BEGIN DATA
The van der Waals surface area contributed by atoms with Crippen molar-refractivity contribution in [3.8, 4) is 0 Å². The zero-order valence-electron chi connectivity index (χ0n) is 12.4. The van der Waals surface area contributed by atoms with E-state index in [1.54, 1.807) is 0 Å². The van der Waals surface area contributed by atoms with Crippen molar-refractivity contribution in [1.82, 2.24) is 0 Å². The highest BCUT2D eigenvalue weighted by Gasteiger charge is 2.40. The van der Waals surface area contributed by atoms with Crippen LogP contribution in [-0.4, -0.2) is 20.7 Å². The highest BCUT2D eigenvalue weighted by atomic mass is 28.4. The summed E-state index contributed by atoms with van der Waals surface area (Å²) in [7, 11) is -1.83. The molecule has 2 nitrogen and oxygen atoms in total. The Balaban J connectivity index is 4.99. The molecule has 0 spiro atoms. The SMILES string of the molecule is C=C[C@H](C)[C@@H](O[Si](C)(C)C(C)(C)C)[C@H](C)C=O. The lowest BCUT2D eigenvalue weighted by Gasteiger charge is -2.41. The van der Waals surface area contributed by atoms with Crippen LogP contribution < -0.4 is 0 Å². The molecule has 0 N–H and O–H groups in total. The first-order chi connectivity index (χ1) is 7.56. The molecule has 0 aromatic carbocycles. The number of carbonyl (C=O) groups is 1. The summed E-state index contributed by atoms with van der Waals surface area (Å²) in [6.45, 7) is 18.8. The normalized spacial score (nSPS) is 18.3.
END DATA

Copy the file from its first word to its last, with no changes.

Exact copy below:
The van der Waals surface area contributed by atoms with Crippen molar-refractivity contribution in [3.8, 4) is 0 Å². The zero-order valence-electron chi connectivity index (χ0n) is 12.4. The van der Waals surface area contributed by atoms with E-state index in [1.54, 1.807) is 0 Å². The van der Waals surface area contributed by atoms with Crippen molar-refractivity contribution in [1.82, 2.24) is 0 Å². The highest BCUT2D eigenvalue weighted by Gasteiger charge is 2.40. The van der Waals surface area contributed by atoms with Crippen LogP contribution in [-0.4, -0.2) is 20.7 Å². The highest BCUT2D eigenvalue weighted by atomic mass is 28.4. The summed E-state index contributed by atoms with van der Waals surface area (Å²) in [7, 11) is -1.83. The molecule has 2 nitrogen and oxygen atoms in total. The Balaban J connectivity index is 4.99. The molecule has 0 spiro atoms. The SMILES string of the molecule is C=C[C@H](C)[C@@H](O[Si](C)(C)C(C)(C)C)[C@H](C)C=O. The lowest BCUT2D eigenvalue weighted by Gasteiger charge is -2.41. The van der Waals surface area contributed by atoms with Crippen LogP contribution < -0.4 is 0 Å². The molecule has 0 N–H and O–H groups in total. The first-order chi connectivity index (χ1) is 7.56. The molecule has 0 aromatic carbocycles. The number of carbonyl (C=O) groups is 1. The summed E-state index contributed by atoms with van der Waals surface area (Å²) in [6.45, 7) is 18.8. The normalized spacial score (nSPS) is 18.3.